Melbourne has been in Sydney’s shadow for the last 18 months, but the market is gathering momentum as we head into 2016. Is this the Victorian capital’s year?
Melbourne has been running a close second to Sydney over 2015 in terms of the best housing performance in Australia – and 2016 could be the year the Victorian capital becomes the top performer.
Melbourne’s economy has been bolstered by the same drivers that boosted Sydney to the top of the capital growth charts: the low dollar, low interest rates and high population growth rates.
Deloitte Access Economics calls the exchange rate “the key lever for the Victorian economy”, adding that a cheaper currency benefits manufacturers, farmers and the tourism sector. It also boosts numbers of international students coming to study in the state.
A new influx of overseas students has helped boost the population growth rate to the highest in the country, with Deloitte highlighting that Victoria will account for a quarter of Australia’s population by the end of 2015.
“That will be the first time in more than 20 years that one in four Australians will call Victoria home,” says the think tank’s latest Business Outlook report.
Finally, low interest rates have also boosted Melbourne’s financial services sector. They have also helped the housing market, both in terms of trading existing dwellings and housing construction.
Indeed, the amount of housing construction in the CBD and nearby environs such as Port Melbourne has helped offset the slowdown in Victoria’s manufacturing sector, not least the car industry. While infrastructure projects are not on the same scale as in NSW, the $11bn Metro Rail project, the $5.5bn Western Distributor road project and the $1.3bn CityLink road upgrade are also providing employment opportunities.
The biggest question on many people’s lips is what happens in 2017, when the car manufacturers and their associated suppliers shut down for good – and whether the housing construction boom can pick up the slack.
The healthy state of the Victorian capital’s economy has had a knock-on effect on the housing market. While Melbourne hasn’t seen the same kind of rapid value increases that Sydney has over the last two years, it has still experienced solid growth: an average of 13.3% across the market between October 2014 and September 2015, and 14.3% for stand-alone houses over the same period (according to CoreLogic RP Data).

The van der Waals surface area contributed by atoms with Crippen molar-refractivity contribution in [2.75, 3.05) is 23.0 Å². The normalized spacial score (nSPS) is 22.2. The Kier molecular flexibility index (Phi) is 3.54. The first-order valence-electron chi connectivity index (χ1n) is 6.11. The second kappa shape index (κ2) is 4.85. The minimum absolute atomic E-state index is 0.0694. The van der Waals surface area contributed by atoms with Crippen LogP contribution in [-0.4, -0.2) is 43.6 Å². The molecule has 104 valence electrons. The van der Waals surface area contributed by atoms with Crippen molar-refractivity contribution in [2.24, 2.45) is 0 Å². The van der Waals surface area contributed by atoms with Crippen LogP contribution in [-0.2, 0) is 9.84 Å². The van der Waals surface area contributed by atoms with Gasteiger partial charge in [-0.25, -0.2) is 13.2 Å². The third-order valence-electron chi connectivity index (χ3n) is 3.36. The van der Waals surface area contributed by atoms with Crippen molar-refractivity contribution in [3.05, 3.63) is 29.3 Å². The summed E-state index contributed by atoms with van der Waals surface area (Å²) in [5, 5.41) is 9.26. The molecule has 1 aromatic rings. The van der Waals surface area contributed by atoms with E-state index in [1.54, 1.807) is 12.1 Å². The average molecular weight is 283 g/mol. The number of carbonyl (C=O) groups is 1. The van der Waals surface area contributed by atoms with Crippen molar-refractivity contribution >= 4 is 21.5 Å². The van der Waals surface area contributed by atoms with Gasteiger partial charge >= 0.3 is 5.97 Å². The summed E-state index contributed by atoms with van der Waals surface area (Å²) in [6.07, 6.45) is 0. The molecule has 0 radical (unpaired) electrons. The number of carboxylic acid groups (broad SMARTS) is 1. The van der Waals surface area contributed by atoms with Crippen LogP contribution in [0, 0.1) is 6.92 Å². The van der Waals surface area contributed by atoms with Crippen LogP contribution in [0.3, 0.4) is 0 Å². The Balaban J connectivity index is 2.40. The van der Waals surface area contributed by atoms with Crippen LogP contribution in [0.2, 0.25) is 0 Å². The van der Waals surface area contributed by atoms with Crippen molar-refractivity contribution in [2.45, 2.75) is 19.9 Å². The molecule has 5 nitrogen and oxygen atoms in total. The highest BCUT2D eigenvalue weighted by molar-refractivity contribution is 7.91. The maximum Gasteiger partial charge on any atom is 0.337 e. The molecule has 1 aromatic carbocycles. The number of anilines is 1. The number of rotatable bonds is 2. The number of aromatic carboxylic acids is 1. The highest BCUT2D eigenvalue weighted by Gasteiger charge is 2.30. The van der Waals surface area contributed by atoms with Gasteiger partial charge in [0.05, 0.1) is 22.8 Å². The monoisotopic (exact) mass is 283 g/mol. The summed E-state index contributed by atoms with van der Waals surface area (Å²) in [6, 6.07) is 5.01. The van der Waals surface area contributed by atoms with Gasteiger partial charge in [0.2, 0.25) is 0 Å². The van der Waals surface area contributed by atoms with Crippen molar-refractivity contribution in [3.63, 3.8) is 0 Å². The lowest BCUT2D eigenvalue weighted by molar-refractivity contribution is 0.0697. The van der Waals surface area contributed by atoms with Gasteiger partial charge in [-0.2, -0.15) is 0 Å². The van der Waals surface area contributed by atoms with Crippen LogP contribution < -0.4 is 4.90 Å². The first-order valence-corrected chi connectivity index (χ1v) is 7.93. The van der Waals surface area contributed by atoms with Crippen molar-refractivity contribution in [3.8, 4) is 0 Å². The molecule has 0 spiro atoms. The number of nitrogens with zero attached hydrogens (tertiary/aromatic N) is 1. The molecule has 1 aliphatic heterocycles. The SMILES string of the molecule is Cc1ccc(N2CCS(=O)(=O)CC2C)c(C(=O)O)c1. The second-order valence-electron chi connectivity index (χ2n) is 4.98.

CoreLogic RP Data research director Tim Lawless highlights that, while Melbourne may not have scaled the heights of Sydney’s recent boom, it’s been stronger for longer.
“Melbourne values have increased by 35.3% since 2012,” says Lawless. “That’s not quite as strong as Sydney but still a strong performer. However, Melbourne has undoubtedly been the strongest market post-GFC, with values increasing 65% since 2009.”
The upshot of that less meteoric growth is that Melbourne is set to become the country’s best performer in 2016, as the Sydney boom slows.
“Melbourne is taking over as the prime performer,” says Domain’s Andrew Wilson. “Low interest rates and the building boom have energised the market. It’s very consistent, with growth occurring in all price ranges.”
The kicker is that Melbourne is less likely to be affected as badly by the headwinds that are causing the Sydney market to cool. More stringent capital requirements for lenders –filtering through to borrowers in the shape of higher interest rates and a crackdown on investment lending – are potentially less of an issue for Melburnians because their properties are more affordable than Sydney’s.
In addition, the Victorian capital is less investor-heavy than its NSW counterpart – although that might change as investors look for more affordable markets than Sydney’s, which also have a strong economy and a high rate of job growth, says OnTheHouse.com.au’s Eliza Owen.
“Melbourne definitely has an affordability advantage,” adds Wilson. “Incomes are similar to Sydney’s, but median prices are significantly lower. It’s a more even market too, being driven by aspirational buyers in the eastern suburbs. First home buyers are also more active, with their numbers on the rise.”